Super Typhoon Yolanda’s devastating assault on the central Philippines exerted a catastrophic human cost, but analysts say its impact on one of Asia’s fastest growing economies will be less traumatic.
The national economy has been on an upswing for the past five years and expanded 7.6 percent in the first half of 2013 — a remarkable turnaround for a country once seen as an irredeemable non-achiever.
The government targeted gross domestic product (GDP) growth of between 6.0 and 7.0 percent for the whole year, and now the question is whether that needs to be re-calibrated in the wake of the typhoon damage.
The Philippines is no stranger to natural disasters, but Haiyan was in a class of its own, packing some of the strongest winds ever recorded by a storm making landfall.
More than 4,000 people were killed and up to 4.4 million displaced — twice the number that lost their homes after the 2008 Indian Ocean tsunami.
According to the International Labour Organization, around five million workers — equivalent to the population of Norway — had their livelihoods temporarily or permanently destroyed.
Risk modelling specialists such as AIR Worldwide have forecast the total economic loss at anywhere between $6.5 billion and $15 billion dollars.
But as grim as those statistics are, the macro economic cost of Yolanda will, according to initial estimates from various sources, be lighter than might have been expected from a storm of such destructive power.
The typhoon barrelled through some of the poorest regions in the country, sparing any significant manufacturing base and largely impacting agricultural areas producing rice and coconut.
“The affected areas account for a relatively small proportion of GDP, so the impact on headline GDP is likely to be small and manageable,” Credit Suisse said in a report that questioned forecasts suggesting Haiyan would shave one percentage point off the 2013 annual growth rate.
“Exports of agricultural products will be impacted, but they form a relatively small portion of overall exports,” the report said.
There is some concern over a spike in inflation triggered by higher rice prices, but most estimates predict it would be short-lived, especially if enough rice seed is provided for the crucial December-January planting season.
The Bangko Sentral ng Pilipinas has indicated it would consider tweaking monetary policy if the typhoon’s inflationary legacy persists, but said economic growth goals for the year were still achievable.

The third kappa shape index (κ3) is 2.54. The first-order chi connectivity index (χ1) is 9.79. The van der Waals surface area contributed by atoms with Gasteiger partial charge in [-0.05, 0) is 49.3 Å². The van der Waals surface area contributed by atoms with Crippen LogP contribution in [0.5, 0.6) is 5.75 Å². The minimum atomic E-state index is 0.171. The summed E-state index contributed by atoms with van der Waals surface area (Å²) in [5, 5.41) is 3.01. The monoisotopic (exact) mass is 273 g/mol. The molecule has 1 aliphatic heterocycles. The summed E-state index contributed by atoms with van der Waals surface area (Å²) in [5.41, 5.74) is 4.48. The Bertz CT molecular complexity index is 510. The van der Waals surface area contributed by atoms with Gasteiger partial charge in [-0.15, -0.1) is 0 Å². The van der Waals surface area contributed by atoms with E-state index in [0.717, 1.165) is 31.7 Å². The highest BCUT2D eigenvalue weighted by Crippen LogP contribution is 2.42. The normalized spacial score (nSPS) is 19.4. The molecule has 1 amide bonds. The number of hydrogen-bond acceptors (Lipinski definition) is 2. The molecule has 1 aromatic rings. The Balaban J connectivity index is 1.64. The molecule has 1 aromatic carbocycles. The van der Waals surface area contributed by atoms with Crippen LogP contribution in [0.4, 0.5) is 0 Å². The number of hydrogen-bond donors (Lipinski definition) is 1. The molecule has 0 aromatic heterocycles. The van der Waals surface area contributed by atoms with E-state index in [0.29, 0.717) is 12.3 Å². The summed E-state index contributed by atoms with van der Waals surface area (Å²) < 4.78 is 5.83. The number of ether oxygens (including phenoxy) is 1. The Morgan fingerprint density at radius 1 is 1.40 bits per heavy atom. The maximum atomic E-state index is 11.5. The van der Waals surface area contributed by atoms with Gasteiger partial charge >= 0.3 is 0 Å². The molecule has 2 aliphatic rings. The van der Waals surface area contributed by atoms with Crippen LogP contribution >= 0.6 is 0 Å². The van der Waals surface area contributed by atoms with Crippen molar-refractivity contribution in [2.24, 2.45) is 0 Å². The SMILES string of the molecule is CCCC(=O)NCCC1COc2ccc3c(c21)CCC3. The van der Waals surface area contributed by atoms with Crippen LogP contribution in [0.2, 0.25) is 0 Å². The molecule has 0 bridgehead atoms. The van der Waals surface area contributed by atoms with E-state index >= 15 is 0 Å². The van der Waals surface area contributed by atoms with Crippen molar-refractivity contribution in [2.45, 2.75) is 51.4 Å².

“Our own runs (projections) show that 2013 GDP growth could still be within the government’s target range, as rehabilitation efforts could make up for lost production,” bank governor Amando Tentangco told the Wall Street Journal.
Economists such as Ronald Mendoza, executive director at the Asian Institute of Management in Manila, believe the reconstruction effort could prove to be the silver lining in the typhoon story.
“There is a real opportunity here to encourage inclusive growth in a historically impoverished region that has been largely disconnected from those elements driving the national economy,” Mendoza said.
“An ambitious rebuilding program would not just be good for the region. It would also send an important message to foreign investors about the country’s resilience and its ability to bounce back from crisis,” he added.
The Philippines reached an important milestone this year as, one after the other, the three global rating agencies granted the country investment-grade status.
The move reflected higher growth, political stability and improved governance — all of which have stimulated the interest of overseas investors.
The Credit Suisse report said the post-Haiyan reconstruction effort would boost GDP in 2014, and it also forecast a short-term shot in the arm for the country’s current account delivered by a spike in overseas remittances.
The amount of money Filipinos living abroad send home every year is equivalent to 10 percent of GDP and previous disasters have traditionally seen a sharp jump of up to 15 percent in the size of the remittances.
But even the best-case economic scenario envisages a long, grim struggle for the millions of traumatised victims of Haiyan, for whom silver linings offer little immediate relief.
“Beyond the estimates of damage and reconstruction, it is important to consider the intangible losses,” said Danilo Israel, senior research fellow at the Philippine Institute for Developmental Studies.
“The loss in human lives, the loss of bio-diversity, the destruction of heritage sites, the loss of relationships — it’s difficult to put a value on these intangibles, which can sometimes have a big impact on economic growth.”